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Top 10 trends for the fuel cell industry in 2013

Around this time of year everyone and their dog does a review of the year just gone, or a preview for the year to come, often in the form of a ‘Top 10’.

Even so, it’s interesting to see what analysts at Pike Research highlight in a white paper that identifies the 10 most notable and important trends for the next 12 months in the fuel cell and hydrogen industries.

Last year saw widespread restructuring in these industries, increased rollouts of new business models, a sharp increase in sales and interest in the residential combined heat and power (CHP) segment, and overall global revenues of more than US$1 billion.

Building on such a dynamic year, the white paper – written by respected analysts Kerry-Ann Adamson and Lisa Jerram, who really know their stuff – focuses on capacity and revenue generation, the evolution of business models, and the maturation of the key companies within the sector.

For example, they see annual installed capacity in the stationary fuel cell sector exceeding 200 MW, attributing the sharp increase in market demand to supportive government policies around the world.

In addition, independent power producer (IPP) and energy service company (ESCO) partnerships with utilities will increase, and the strongest shipment increases will occur with islanding-capable systems, i.e. fuel cell systems that are combined with energy storage.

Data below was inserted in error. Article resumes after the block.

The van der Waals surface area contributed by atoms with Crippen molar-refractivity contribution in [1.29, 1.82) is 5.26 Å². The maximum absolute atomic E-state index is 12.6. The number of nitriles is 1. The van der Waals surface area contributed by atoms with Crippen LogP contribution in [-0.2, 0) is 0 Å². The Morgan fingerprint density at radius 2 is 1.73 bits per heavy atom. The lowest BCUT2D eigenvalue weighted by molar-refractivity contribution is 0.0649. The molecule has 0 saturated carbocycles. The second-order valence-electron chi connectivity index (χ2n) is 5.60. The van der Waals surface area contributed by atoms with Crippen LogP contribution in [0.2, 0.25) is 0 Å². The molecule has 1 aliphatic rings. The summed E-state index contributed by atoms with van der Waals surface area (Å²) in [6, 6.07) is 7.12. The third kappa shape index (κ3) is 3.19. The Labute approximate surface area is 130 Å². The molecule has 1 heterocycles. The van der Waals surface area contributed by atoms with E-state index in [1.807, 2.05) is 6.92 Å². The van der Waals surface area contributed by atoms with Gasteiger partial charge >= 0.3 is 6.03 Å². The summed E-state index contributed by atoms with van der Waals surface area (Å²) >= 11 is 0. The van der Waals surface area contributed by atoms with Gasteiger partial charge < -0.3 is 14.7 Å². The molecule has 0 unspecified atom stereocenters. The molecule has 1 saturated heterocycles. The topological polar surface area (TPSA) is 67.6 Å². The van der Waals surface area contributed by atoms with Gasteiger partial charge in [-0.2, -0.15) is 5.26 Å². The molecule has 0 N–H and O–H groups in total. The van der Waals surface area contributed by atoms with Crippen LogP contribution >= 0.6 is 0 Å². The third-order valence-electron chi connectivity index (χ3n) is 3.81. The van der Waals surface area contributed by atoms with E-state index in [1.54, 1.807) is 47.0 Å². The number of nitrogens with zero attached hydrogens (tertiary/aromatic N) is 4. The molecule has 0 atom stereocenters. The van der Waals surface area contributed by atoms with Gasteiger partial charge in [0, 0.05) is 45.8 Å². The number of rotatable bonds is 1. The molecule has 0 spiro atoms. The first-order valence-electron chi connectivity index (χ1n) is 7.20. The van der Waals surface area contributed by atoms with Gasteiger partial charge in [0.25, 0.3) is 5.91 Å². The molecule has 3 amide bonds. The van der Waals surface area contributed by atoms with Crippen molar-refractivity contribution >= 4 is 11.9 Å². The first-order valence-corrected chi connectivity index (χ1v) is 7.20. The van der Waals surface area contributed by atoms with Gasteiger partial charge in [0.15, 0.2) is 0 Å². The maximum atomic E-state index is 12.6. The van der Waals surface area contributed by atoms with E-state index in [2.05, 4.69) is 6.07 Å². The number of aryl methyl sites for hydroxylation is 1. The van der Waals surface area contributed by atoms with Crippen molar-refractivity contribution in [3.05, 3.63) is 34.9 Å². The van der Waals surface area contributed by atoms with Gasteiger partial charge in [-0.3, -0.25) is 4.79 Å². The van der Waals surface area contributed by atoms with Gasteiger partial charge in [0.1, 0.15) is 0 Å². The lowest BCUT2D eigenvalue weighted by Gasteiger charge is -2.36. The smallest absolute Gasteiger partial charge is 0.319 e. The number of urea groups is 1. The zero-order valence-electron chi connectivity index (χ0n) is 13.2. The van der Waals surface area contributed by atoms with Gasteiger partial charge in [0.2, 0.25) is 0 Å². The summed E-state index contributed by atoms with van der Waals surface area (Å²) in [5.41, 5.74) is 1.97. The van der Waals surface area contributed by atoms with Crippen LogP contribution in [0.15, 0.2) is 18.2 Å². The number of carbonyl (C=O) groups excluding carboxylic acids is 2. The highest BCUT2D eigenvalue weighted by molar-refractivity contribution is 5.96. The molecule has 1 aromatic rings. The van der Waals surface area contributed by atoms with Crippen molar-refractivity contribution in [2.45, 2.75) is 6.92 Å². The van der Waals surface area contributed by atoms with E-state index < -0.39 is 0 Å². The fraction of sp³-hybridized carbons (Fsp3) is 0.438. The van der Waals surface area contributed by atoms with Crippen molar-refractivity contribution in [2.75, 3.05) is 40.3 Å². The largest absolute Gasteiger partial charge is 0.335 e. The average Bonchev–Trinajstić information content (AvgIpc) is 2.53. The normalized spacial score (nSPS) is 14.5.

In the mobile sector, the pace of funding for hydrogen refuelling stations will accelerate in Europe and Asia-Pacific in particular, although mass-market penetration for fuel cell electric vehicles will remain low for a while yet (but fuel cell cars are still on target for 2015).

Likewise, progress in the portable fuel cell sector will remain slow.

The good news is that an increasing number of companies will nudge towards overall profitability, while global revenue from the fuel cell sector will exceed $2 billion, double that for 2012.

Helpfully, private equity and corporate investments from Russia, South Africa, and Asia-Pacific are on the rise. And platinum and palladium shipments into the fuel cell industry will increase – the latter metal is expected to benefit Russian companies such as Norilsk Nickel as they seek out new high-volume markets for it.

The white paper is free to download, although you do need to register.

Posted 30/01/2013 by Steve Barrett

Tagged under: fuel cell , fuel cells , hydrogen , hydrogen energy , hydrogen fuelling , hydrogen infrastructure , fuel cell vehicles , platinum , palladium , energy storage

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